The Supreme Court of India in Union of India v. Hardy Exploration and Production (India) Inc. (Hardy Exploration) held that Indian courts will have jurisdiction to set aside the arbitral award under Section 34 of the Arbitration and Conciliation Act, 1996 in case the parties have not agreed for seat law and the Tribunal failed to determine it. The Court was faced with the question that when the arbitration agreement specify the venue of arbitration but does not specify the seat, then on what basis and by which principle, the parties have to decide the seat law. The disputed arbitration clause, in this case, provided Indian law as the governing law and arbitration to be conducted as per the Uncitral (United Nations Commission on International Trade Law) Model Law specifying the venue to be Kuala Lumpur. The Court determined India to be the seat law while deciding that it has jurisdiction for setting aside the arbitral award. In relation to this judgment, this article discusses the scope of the Court’s power to choose the law of the seat in absence of parties’ agreement and various approaches adopted by the Supreme Court of India to determine the seat law.
Court’s Authority to Select Arbitral Seat in Absence of Parties’ Agreement
Agreement on the choice of the law of the seat is essential as it clarifies that which court will have supervisory jurisdiction over the arbitration proceedings. Principally, parties are required to reach an agreement with regard to the choice of the seat law. In absence of such agreement, the Arbitral Tribunal has the power to decide the place of arbitration as per Section 20(2) of the Arbitration and Conciliation Act, 1996. Moreover, the Uncitral Model Law of 1985, on which the arbitration law of India is based upon, also state that the Tribunal will determine the place of arbitration in case the parties fail to do so.
The Arbitration and Conciliation Act, 1996 does not grant the local courts the power to select the arbitral seat. No such express power is granted under the Model Law. The arbitration statutes across the globe either allow the Arbitral Tribunal or the arbitral institution to decide the law of the seat in case there is no agreement between the parties regarding choice of the seat law. However, in few legislations like Swedish Arbitration Act and Japanese Arbitration Law, the local courts can select the arbitral seats in circumstances where the parties have neither agreed upon a seat nor a means for selecting a seat.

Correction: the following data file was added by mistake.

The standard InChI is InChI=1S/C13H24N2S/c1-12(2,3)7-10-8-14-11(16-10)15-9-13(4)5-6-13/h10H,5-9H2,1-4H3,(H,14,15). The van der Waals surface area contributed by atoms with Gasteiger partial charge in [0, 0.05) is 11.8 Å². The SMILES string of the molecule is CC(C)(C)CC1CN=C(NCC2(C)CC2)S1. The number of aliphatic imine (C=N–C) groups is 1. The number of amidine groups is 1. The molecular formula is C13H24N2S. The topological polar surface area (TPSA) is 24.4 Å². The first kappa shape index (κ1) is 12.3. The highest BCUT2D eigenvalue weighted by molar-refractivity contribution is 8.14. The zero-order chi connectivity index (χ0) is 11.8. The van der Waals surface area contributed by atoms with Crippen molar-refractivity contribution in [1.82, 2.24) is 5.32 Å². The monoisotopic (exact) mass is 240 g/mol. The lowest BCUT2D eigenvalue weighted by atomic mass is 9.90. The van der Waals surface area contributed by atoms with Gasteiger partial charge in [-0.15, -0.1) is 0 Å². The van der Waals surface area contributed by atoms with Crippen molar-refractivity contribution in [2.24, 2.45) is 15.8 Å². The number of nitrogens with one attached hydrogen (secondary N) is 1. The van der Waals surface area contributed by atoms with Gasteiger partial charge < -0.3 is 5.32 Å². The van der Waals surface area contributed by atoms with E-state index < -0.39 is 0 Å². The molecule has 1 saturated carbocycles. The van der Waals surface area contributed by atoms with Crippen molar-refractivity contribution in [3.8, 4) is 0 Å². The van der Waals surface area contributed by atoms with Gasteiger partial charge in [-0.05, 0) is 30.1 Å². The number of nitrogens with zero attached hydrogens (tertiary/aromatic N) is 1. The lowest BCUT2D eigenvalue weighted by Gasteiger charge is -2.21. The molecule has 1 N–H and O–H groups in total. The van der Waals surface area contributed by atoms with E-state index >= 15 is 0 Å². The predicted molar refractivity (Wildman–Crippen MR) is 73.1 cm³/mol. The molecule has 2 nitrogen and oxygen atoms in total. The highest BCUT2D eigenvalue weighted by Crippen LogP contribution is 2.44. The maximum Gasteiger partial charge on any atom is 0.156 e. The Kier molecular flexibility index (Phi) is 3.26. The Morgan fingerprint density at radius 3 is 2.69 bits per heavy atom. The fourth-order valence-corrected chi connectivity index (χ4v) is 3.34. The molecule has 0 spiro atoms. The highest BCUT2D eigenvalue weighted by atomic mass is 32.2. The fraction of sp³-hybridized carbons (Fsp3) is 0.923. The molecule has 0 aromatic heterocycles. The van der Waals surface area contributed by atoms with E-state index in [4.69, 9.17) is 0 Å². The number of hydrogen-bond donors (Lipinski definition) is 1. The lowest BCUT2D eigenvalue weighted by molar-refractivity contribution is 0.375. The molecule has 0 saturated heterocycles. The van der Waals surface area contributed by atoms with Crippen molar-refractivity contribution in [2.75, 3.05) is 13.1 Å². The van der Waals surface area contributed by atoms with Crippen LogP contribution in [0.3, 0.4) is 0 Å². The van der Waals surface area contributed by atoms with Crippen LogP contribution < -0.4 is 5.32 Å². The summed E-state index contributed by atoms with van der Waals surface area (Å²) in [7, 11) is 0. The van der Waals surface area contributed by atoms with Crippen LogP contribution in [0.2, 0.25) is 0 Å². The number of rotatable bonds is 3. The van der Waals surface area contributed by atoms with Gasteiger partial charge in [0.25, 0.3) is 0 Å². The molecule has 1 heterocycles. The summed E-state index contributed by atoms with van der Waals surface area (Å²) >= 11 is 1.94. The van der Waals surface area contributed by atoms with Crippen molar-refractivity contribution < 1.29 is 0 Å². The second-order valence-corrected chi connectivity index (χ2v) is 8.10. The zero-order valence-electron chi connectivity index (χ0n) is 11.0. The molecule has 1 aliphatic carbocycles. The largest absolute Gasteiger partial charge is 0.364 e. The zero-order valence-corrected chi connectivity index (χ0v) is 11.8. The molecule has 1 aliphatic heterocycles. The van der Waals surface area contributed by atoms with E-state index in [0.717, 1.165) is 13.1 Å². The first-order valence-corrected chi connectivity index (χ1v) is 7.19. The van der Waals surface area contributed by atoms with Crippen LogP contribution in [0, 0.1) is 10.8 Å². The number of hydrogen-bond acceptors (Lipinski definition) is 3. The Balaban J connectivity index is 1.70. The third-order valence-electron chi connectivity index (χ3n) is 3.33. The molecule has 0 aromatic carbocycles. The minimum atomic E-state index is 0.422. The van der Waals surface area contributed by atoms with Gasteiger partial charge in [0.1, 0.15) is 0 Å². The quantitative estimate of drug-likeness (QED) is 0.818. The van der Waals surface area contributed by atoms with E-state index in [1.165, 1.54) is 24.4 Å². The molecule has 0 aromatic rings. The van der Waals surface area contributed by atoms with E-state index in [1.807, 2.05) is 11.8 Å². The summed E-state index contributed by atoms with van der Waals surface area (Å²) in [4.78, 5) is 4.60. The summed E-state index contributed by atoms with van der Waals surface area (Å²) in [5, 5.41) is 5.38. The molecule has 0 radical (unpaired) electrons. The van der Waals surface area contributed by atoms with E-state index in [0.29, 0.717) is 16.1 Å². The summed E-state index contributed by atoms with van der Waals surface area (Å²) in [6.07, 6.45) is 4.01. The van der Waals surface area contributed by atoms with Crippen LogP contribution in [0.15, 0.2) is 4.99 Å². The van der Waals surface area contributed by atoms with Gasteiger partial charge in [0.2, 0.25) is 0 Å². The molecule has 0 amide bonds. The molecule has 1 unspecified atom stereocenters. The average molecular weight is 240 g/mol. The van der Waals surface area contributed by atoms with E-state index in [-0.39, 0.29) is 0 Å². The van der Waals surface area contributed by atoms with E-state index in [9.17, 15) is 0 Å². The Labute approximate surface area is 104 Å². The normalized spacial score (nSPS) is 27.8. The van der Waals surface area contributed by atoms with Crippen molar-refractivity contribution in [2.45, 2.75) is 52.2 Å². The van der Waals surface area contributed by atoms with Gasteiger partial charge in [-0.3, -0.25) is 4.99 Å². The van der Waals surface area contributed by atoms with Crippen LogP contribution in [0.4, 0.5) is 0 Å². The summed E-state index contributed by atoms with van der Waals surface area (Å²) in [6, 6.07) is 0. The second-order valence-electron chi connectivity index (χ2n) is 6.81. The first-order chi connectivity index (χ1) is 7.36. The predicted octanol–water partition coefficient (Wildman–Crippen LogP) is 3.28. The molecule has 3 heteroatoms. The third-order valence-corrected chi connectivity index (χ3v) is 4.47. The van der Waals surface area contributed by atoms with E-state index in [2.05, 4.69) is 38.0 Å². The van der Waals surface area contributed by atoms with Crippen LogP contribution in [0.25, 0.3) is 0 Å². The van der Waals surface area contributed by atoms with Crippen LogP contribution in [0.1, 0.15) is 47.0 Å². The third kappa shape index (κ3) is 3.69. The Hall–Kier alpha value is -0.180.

In India, Part I of the Arbitration and Conciliation Act, 1996 only applies when the seat of arbitration is India as stated in Section 2(2) of the Act. The Court while deciding the application made under the provisions of Part I has to determine whether the place of arbitration is in India or not. Therefore, in deciding such application the courts decide the seat law in case the parties’ agreement is silent on it.
Court’s Approach in Determination of Law of the Seat
The dispute regarding the choice of the seat law arises as the parties have been using the term “place”, “venue” and “seat” interchangeably in their contracts. The Indian courts in various cases have interpreted the agreement of the parties in order to determine the law of the seat. In Enercon (India) Ltd. v. Enercon GmbH, the question before the Court was whether the phrase “venue shall be London” as used in the arbitration agreement imply that London was the seat law. The Supreme Court in this case, while recognising the test of the closest and most intimate connection held by expressly making Indian law as the governing law of the arbitration agreement and the underlying contract, the parties have designated India to be the seat of arbitration.
The Court in Harmony Innovation Shipping Ltd. v. Gupta Coal India Ltd. applied the test of presumed intention and held that London will be the seat law. The Court came to such conclusion by stating that parties intended to make London as the seat law and for this there is ample indication through various phrases used in the arbitration clause like “arbitration in London to apply”, arbitrators are to be the members of the “London Arbitration Association” and the contract “to be governed and construed according to the English law”.